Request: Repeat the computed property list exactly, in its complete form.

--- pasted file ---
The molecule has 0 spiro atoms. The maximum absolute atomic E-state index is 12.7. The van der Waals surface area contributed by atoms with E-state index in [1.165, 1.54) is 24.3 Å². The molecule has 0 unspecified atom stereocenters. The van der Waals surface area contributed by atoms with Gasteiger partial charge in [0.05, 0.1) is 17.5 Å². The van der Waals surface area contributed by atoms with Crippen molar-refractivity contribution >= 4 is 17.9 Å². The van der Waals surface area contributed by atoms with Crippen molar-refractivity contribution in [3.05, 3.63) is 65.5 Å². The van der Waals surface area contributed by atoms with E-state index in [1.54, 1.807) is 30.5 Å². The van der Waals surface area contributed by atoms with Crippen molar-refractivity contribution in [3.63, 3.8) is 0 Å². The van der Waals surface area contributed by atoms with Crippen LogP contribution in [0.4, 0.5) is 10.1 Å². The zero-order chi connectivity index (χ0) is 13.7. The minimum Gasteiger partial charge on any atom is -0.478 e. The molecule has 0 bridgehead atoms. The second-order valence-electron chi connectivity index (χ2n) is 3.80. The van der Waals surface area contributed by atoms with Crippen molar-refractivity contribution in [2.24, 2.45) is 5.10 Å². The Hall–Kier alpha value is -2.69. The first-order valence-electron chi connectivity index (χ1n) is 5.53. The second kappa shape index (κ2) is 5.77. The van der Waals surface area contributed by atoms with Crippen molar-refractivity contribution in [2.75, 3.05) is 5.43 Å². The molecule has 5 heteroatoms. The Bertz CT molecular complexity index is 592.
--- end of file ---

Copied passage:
The molecule has 0 spiro atoms. The maximum absolute atomic E-state index is 12.7. The van der Waals surface area contributed by atoms with E-state index in [1.165, 1.54) is 24.3 Å². The molecule has 0 unspecified atom stereocenters. The van der Waals surface area contributed by atoms with Gasteiger partial charge in [0.05, 0.1) is 17.5 Å². The van der Waals surface area contributed by atoms with Crippen molar-refractivity contribution >= 4 is 17.9 Å². The van der Waals surface area contributed by atoms with Crippen molar-refractivity contribution in [3.05, 3.63) is 65.5 Å². The van der Waals surface area contributed by atoms with E-state index in [1.54, 1.807) is 30.5 Å². The van der Waals surface area contributed by atoms with Crippen molar-refractivity contribution in [3.63, 3.8) is 0 Å². The van der Waals surface area contributed by atoms with Crippen LogP contribution in [0.4, 0.5) is 10.1 Å². The zero-order chi connectivity index (χ0) is 13.7. The minimum Gasteiger partial charge on any atom is -0.478 e. The molecule has 0 bridgehead atoms. The second-order valence-electron chi connectivity index (χ2n) is 3.80. The van der Waals surface area contributed by atoms with Crippen molar-refractivity contribution in [2.24, 2.45) is 5.10 Å². The Hall–Kier alpha value is -2.69. The first-order valence-electron chi connectivity index (χ1n) is 5.53. The second kappa shape index (κ2) is 5.77. The van der Waals surface area contributed by atoms with Crippen molar-refractivity contribution in [2.75, 3.05) is 5.43 Å². The molecule has 5 heteroatoms. The Bertz CT molecular complexity index is 592.